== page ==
I know a simple solution would be to stay at home, but I made a promise to myself that no matter how bad I felt, I would never let anxiety take over my life. There have been so many times that anxiety has ruined things for me – friendships, relationships, careers –and I am determined to make sure that never happens again. 

I find it very difficult to talk to people, especially in a group setting and that doesn’t mean I don’t want to, I just find it nearly impossible to do. This makes maintaining friendships hard; it makes forming new friendships even harder. Gaming conventions are built on friendship, socialising, community and a LOT of people, all of the things that I enjoy yet can find overwhelming.

If you see me at a convention and I seem quiet or shy, please never take it personally. I would love to come and say hi to you, I would love to come and play a game with you, but sometimes I just can’t. At other times, I feel like I can take on the world: I’m a confident person, a kind person and I value friendship as much as I value meeting new people and I love socialising, but sometimes all I can offer you is a smile.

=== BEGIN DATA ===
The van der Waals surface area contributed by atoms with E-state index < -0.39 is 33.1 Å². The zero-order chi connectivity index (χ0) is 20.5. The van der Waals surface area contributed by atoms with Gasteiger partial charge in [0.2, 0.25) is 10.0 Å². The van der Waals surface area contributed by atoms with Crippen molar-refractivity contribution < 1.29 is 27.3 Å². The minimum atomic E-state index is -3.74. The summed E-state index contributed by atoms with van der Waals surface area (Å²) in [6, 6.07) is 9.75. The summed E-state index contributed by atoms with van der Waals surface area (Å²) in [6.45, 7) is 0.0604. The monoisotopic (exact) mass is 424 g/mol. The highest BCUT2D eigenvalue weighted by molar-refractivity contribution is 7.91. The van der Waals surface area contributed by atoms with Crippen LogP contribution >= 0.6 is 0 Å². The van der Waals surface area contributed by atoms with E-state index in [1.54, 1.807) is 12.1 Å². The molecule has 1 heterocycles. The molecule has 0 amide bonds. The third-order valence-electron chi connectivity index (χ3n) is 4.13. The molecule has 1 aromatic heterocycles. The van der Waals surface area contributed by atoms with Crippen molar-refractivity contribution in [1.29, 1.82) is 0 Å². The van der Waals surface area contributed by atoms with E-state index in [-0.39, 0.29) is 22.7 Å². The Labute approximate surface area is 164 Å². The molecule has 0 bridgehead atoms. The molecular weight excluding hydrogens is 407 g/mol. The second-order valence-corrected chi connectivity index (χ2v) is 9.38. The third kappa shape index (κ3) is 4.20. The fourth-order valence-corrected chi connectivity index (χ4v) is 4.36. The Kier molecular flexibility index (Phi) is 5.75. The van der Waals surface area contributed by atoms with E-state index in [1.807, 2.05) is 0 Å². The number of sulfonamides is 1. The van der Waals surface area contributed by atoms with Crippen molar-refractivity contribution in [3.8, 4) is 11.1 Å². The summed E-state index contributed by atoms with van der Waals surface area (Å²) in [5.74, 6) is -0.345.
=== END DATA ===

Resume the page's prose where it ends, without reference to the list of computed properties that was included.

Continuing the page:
Large crowds can easily send me into a panic; something that has always contributed to my anxiety is the feeling of being trapped and being unable to escape. For a long time, it made even the easiest things like getting a bus or a train impossible for me. I have realised that this usually sets my anxiety off and then it can spiral out of control from there.